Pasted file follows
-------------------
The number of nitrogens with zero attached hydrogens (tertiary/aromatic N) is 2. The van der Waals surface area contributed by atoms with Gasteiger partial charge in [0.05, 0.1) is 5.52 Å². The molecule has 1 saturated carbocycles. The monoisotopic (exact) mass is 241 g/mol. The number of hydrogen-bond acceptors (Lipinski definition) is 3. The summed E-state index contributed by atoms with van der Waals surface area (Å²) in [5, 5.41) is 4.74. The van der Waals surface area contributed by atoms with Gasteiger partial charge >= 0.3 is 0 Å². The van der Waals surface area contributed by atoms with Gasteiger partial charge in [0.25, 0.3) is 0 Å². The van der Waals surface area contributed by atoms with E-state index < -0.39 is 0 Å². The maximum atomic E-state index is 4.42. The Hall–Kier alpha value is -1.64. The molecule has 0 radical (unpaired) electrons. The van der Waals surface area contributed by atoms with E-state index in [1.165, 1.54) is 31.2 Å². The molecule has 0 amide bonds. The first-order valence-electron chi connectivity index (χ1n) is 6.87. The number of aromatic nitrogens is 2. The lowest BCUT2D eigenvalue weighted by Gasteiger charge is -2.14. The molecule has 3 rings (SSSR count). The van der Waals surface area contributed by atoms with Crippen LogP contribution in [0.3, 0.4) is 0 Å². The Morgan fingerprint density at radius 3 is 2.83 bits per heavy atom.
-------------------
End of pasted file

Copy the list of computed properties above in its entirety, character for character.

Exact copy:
The number of nitrogens with zero attached hydrogens (tertiary/aromatic N) is 2. The van der Waals surface area contributed by atoms with Gasteiger partial charge in [0.05, 0.1) is 5.52 Å². The molecule has 1 saturated carbocycles. The monoisotopic (exact) mass is 241 g/mol. The number of hydrogen-bond acceptors (Lipinski definition) is 3. The summed E-state index contributed by atoms with van der Waals surface area (Å²) in [5, 5.41) is 4.74. The van der Waals surface area contributed by atoms with Gasteiger partial charge >= 0.3 is 0 Å². The van der Waals surface area contributed by atoms with Gasteiger partial charge in [0.25, 0.3) is 0 Å². The van der Waals surface area contributed by atoms with E-state index < -0.39 is 0 Å². The maximum atomic E-state index is 4.42. The Hall–Kier alpha value is -1.64. The molecule has 0 radical (unpaired) electrons. The van der Waals surface area contributed by atoms with E-state index in [1.165, 1.54) is 31.2 Å². The molecule has 0 amide bonds. The first-order valence-electron chi connectivity index (χ1n) is 6.87. The number of aromatic nitrogens is 2. The lowest BCUT2D eigenvalue weighted by Gasteiger charge is -2.14. The molecule has 3 rings (SSSR count). The van der Waals surface area contributed by atoms with Crippen LogP contribution in [0.3, 0.4) is 0 Å². The Morgan fingerprint density at radius 3 is 2.83 bits per heavy atom.